South America has been a special part of my life for four decades. I have lived many years in Brasil and Peru. I am married to an incredible lady from Argentina. I want to share South America with you.
If Brazil’s original intention in winning the Olympics for Rio de Janeiro was to drum up good publicity, then the strategy appears to be backfiring. Indeed, it is hard to imagine worse headlines than the spate of sardonic reports about the city running everywhere from mainstream foreign newspapers to blogs.
On the list is the army’s murder of a jaguar, Juma, after she escaped following a torch-bearing ceremony in the Amazon. There have been various armed robberies in Rio, including apparently of an Australian Paralympian, prompting the Australian team to appeal to authorities to bring forward the security operation planned for the actual event to cover pre-training. The appeal did not meet with success. Then there were the body parts that apparently washed up on a beach and, of course, the fetid water of Guanabara Bay, whose sewage content apparently has reportedly now been enriched by an oil slick.
To add insult to injury, this week there also emerged a study from Oxford University’s Saïd Business School claiming the Rio games were 51 per cent over-budget. Not only is the city receiving all of this bad publicity for its investment, it is paying over the odds for it.
For the ordinary Brazilian wrestling with wretched living conditions and the worst recession in a century, this has to be the governance equivalent of kicking an own goal – investing $4.6bn in something that only brings you grief. The city government, however, dismissed the findings of the report, saying it was running 35 per cent under the estimate contained in the original bid.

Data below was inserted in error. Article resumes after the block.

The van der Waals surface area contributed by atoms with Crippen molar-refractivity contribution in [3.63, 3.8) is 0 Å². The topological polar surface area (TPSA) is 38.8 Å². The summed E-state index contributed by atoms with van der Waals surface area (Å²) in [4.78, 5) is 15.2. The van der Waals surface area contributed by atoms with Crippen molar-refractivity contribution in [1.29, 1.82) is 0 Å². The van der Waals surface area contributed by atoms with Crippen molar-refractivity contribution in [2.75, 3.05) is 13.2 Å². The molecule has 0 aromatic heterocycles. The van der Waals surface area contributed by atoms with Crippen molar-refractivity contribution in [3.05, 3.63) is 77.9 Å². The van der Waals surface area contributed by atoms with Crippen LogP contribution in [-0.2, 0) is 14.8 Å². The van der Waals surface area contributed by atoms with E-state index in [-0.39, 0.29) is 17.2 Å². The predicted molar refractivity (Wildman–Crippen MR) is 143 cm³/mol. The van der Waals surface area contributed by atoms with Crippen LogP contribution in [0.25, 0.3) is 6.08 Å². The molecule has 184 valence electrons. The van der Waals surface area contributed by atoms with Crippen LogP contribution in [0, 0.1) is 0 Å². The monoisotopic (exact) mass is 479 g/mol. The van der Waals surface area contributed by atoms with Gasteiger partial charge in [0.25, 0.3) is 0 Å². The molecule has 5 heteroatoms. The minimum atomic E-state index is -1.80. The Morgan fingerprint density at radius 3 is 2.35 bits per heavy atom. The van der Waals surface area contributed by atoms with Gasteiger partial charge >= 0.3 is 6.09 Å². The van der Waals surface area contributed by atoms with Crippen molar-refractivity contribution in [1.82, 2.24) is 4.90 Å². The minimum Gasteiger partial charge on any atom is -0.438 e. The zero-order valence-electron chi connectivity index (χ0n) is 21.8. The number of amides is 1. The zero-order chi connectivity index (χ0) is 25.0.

Speaking of own goals, the continent’s football giant, FC Barcelona star, Argentine Lionel Messi, has suffered a blow after he and his father were convicted by a Spanish court of tax fraud and sentenced to 21 months’ jail and fined €2.01m and €1.6m respectively. He and his father are expected to appeal the decision and may not serve jail time anyway as Spain routinely suspends sentences of under two years for first-time offenders.
On a more serious note, Brazilian security officials are wondering nervously where a former Guantanamo Bay inmate, Syrian Jihad Ahmed Mujstafa Dijab, has got to. The alleged former al-Qaeda passport forger was released by the US for resettlement in Uruguay but in recent weeks has gone walkabout and his whereabouts are unknown. There are concerns he might have crossed the border incognito into Brazil ahead of the Olympics but the country’s federal police say there is no evidence to support the theory.
Quote of the week:
“If subsequent [Brexit] developments are handled in an orderly, constructive fashion — that’s an important if — I think it [the impact] should be manageable.” - Mexico’s central bank governor Agustín Carstens in an interview with the FT’s Jude Webber.